Coincidentally (or not) my son, Tyler, had an altercation with 2 high school kids from the neighborhood the same day. He was jumped and hit several times. He was outnumbered and walked away with some bumps and cuts. When he got home, my wife noticed something was wrong (I had already confronted him about being late, not noticing anything was wrong). He gradually, and grudgingly, told us what happened. He didn't want my involvement. He wanted to handle it himself with the guys individually. His 'street sense' of what needed to happen was: no adults, one-on-one revenge, maintain image in the neighborhood. I talked with him about how revenge was a dangerous cycle. How he needed to stay away from that part of the neighborhood. Then, even with the passage about turning the other cheek still fresh in my mind, I gave him the best instruction I know on how to subdue an opponent by striking or choking. Tyler asked, as he has before, about taking boxing lessons. I had told him in the past to do some research on it and get back with me, which never happened. This time I did the research. I found a place called Core Combat Sports that teaches boxing, martial arts and MMA. We're going to check out all the classes and see what we're interested in doing together.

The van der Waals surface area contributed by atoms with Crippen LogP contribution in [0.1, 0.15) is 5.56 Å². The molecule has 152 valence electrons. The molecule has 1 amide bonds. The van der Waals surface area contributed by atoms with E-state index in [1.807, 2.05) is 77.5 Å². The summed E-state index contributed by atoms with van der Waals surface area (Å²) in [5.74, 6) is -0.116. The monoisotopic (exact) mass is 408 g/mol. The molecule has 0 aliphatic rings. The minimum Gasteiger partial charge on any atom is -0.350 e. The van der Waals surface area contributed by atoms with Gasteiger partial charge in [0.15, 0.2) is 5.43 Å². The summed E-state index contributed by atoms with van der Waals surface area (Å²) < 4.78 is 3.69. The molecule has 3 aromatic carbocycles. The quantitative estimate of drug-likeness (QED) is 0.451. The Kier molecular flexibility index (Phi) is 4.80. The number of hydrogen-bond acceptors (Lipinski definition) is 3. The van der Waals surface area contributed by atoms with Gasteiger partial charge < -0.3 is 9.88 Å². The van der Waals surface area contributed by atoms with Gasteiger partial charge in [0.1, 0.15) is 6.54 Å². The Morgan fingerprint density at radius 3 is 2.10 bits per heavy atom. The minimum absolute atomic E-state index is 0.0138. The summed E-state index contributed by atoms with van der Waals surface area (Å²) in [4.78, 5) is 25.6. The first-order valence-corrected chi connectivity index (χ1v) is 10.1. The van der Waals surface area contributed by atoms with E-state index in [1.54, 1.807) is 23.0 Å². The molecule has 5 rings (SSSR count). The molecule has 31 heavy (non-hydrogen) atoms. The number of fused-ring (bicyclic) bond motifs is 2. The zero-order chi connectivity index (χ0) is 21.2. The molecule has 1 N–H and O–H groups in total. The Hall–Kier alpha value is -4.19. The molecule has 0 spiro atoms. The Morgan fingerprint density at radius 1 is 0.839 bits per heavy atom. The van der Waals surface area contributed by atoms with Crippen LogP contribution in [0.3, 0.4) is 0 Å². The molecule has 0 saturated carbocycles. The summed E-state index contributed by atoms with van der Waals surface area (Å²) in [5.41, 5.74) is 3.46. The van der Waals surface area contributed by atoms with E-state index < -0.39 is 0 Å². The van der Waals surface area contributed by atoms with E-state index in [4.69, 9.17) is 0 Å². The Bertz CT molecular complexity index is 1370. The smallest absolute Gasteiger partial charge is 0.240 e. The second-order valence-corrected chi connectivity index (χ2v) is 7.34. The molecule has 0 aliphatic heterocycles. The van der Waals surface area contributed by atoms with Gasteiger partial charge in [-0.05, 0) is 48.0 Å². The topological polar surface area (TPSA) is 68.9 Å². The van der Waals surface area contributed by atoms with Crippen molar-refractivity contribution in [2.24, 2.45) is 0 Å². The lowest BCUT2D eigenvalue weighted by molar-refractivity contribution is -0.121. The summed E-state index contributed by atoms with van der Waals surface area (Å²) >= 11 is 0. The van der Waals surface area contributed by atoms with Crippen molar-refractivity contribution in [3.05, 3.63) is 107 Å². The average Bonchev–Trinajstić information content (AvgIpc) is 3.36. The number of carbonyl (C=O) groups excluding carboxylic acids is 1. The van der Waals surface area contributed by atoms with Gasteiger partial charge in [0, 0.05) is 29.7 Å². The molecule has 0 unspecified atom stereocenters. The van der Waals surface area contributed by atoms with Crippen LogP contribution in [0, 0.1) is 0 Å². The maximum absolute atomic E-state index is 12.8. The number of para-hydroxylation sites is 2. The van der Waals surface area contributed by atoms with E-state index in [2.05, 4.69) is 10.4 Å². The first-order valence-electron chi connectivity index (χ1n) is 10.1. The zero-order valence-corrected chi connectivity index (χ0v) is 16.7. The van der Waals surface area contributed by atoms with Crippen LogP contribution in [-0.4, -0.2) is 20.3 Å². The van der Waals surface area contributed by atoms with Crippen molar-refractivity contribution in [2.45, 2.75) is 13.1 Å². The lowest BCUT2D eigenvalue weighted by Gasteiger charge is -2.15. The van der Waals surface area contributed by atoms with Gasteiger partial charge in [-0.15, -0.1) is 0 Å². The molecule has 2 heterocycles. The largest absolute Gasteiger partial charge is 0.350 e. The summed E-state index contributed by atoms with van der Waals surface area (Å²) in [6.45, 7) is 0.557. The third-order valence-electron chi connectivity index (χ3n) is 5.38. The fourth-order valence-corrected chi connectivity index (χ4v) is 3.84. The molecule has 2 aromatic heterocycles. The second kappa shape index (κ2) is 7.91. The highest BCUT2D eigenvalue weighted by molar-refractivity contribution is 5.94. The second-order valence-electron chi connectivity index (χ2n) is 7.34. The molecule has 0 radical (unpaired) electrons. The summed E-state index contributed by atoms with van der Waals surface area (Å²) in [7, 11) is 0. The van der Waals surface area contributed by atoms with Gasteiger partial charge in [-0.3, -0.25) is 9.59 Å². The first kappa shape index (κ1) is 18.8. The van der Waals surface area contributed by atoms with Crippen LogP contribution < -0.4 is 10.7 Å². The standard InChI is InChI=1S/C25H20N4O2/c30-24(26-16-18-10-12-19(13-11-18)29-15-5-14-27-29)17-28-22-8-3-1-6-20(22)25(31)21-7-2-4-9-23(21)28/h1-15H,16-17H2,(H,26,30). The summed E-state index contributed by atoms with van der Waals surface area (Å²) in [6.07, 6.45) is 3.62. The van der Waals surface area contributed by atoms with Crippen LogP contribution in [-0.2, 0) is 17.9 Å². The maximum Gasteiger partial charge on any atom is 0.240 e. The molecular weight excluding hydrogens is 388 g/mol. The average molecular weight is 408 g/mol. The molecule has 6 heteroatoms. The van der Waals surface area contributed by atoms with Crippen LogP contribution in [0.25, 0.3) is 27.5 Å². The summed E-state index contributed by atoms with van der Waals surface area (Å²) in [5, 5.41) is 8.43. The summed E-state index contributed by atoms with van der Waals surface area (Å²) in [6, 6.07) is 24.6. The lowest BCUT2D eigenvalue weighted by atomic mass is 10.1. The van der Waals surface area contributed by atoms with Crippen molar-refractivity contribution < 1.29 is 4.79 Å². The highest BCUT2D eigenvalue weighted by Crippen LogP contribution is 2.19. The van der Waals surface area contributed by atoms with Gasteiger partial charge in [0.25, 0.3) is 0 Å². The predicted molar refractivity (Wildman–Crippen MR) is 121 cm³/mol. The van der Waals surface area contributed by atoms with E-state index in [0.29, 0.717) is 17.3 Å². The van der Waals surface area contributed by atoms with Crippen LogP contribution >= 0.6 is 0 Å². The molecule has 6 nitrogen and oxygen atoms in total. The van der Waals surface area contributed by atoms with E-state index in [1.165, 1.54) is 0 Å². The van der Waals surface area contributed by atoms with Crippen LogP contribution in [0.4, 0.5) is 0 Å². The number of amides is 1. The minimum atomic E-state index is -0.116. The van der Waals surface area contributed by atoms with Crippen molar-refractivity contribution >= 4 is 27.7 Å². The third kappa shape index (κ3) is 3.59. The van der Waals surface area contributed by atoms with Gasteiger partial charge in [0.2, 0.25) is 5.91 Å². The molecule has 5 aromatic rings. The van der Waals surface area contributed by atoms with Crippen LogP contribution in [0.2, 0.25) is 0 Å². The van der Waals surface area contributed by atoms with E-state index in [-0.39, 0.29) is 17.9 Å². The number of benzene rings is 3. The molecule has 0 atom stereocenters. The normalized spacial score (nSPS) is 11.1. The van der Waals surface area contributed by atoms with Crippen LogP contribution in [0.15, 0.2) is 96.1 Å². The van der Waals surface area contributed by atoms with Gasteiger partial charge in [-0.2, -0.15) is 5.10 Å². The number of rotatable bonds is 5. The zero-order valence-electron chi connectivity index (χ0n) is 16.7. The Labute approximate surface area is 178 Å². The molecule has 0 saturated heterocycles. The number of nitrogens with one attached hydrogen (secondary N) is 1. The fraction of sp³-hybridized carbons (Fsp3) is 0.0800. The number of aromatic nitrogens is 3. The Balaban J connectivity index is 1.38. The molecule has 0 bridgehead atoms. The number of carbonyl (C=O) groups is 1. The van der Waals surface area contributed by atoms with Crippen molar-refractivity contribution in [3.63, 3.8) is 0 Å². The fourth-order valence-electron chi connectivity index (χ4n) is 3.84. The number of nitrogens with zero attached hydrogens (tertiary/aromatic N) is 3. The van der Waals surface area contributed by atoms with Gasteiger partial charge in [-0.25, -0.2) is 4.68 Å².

And, the hardest part, how should we instruct our kids to handle themselves when confronted with violent bullies who want to harm them? I personally don't know any parent who would say: just turn the other cheek son. That doesn't mean fighting back is right either though.